Leftism: From de Sade and Marx to Hitler and Marcuse
Erik von Kuehnelt-Leddihn gives us in Leftism a remarkable defense of classical liberal and libertarian thought, based on his enormous learning in the twenty languages he could read. Kuehnelt-Leddihn, an Austrian aristocrat, became in his long career after World War I a historian and world traveler. His lectures often brought him to the United States, and he spoke several times at the Mises Institute. He and Mises were friends, and he praised Hans-Hermann Hoppe as a “brilliant thinker.”
Like Hans Hoppe, Kuehnelt-Leddihn saw a fundamental opposition between democracy and liberty. The Left seeks to eradicate all distinctions, and to do so it must suppress liberty. Democracy is not liberty’s friend, but rather its enemy, because it opposes efforts by individuals to set themselves above the masses. The Left does not wish its dogmas to be examined critically, and it is hardly a surprise that many mainstream liberal publishers rejected Leftism. Fortunately, Arlington House was never afraid to swim against the current, and the book gained a wide and appreciative audience on its appearance in 1974. The book’s editor at Arlington House was none other than Lew Rockwell, the founder of the Mises Institute.
From this perspective, Kuehnelt-Leddihn conducts us through the history of the West. He stresses the rejection of democracy by Plato and Aristotle and finds in the Roman Catholic Church of the Middle Ages and the Baroque a libertarian impulse. With the Hussites and Martin Luther, by contrast, he has little sympathy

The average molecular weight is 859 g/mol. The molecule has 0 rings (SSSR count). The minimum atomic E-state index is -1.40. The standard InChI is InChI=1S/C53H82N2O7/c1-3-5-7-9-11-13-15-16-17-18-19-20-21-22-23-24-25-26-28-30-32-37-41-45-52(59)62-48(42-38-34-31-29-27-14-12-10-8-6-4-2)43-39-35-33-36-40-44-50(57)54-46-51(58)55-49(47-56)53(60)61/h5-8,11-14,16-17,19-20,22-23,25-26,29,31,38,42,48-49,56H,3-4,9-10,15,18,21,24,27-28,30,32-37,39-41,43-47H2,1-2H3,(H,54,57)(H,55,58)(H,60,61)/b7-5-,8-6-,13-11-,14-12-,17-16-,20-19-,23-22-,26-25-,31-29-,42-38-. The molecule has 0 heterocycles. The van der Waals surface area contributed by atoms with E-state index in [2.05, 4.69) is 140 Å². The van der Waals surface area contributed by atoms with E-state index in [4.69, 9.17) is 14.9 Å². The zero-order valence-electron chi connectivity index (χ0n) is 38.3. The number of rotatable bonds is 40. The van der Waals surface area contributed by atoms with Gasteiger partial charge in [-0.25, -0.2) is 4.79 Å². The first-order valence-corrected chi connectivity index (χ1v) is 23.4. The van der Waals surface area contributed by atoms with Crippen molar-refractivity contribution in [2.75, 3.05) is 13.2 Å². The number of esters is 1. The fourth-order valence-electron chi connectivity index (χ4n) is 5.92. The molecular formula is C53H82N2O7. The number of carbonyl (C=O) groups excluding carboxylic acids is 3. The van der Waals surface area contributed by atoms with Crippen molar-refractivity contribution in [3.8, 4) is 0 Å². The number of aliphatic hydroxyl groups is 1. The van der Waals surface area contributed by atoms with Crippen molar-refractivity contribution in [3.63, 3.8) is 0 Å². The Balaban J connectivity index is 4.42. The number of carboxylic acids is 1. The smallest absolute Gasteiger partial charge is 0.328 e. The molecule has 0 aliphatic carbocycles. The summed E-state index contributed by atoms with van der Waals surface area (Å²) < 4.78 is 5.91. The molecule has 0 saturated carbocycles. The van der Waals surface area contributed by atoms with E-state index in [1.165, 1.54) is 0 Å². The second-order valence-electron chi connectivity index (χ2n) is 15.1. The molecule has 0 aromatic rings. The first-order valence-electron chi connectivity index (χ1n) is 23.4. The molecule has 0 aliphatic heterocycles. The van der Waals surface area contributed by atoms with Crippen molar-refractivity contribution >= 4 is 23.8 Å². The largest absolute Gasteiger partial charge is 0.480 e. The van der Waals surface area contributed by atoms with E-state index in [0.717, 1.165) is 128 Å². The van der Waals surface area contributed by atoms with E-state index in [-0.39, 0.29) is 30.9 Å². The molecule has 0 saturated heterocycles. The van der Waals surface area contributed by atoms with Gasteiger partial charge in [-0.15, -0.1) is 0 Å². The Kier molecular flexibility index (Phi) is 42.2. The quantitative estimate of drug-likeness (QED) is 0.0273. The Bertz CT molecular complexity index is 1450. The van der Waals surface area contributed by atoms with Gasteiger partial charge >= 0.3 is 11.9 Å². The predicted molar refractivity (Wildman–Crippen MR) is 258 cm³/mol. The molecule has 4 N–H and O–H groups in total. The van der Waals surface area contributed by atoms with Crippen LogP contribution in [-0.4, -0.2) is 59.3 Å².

For him, the French Revolution with its “frightful atrocities” lies at origin of modern totalitarianism, and he brings against it a devastating indictment. He contrasts this with the American Revolution, which decidedly did not create a democratic regime. For him, America is a republic, not a democracy.
The plans of Woodrow Wilson during and after World War I to spread democracy throughout the world were for Kuehnelt-Leddihn the height of folly. The old monarchical civilization of Europe was destroyed, and he in particular mourns the fate of the Austro-Hungarian Empire. Kuehnelt-Leddihn excoriates the Czech nationalist Eduard Beneš for his virulent propaganda and subversive activities against the Habsburgs; the breakup of Austria-Hungary, he holds, led directly to the rise of Hitler.
Fascism and National Socialism are often seen as rightist movements, but Kuehnelt-Leddihn dissents. In their emphasis on mass mobilization and their opposition to individualism, they belong to the Left.
Kuehnelt-Leddihn is a resolute revisionist, and he shows how the inept and deluded policies of Roosevelt and Churchill during World War II promoted the interests of World Communism. He concludes the book with a shrewd analysis of the New Left. Kuehnelt-Leddihn agrees with Kierkegaard that “personality is aristocratic,’ and readers of this long and learned book will find it difficult to disagree.
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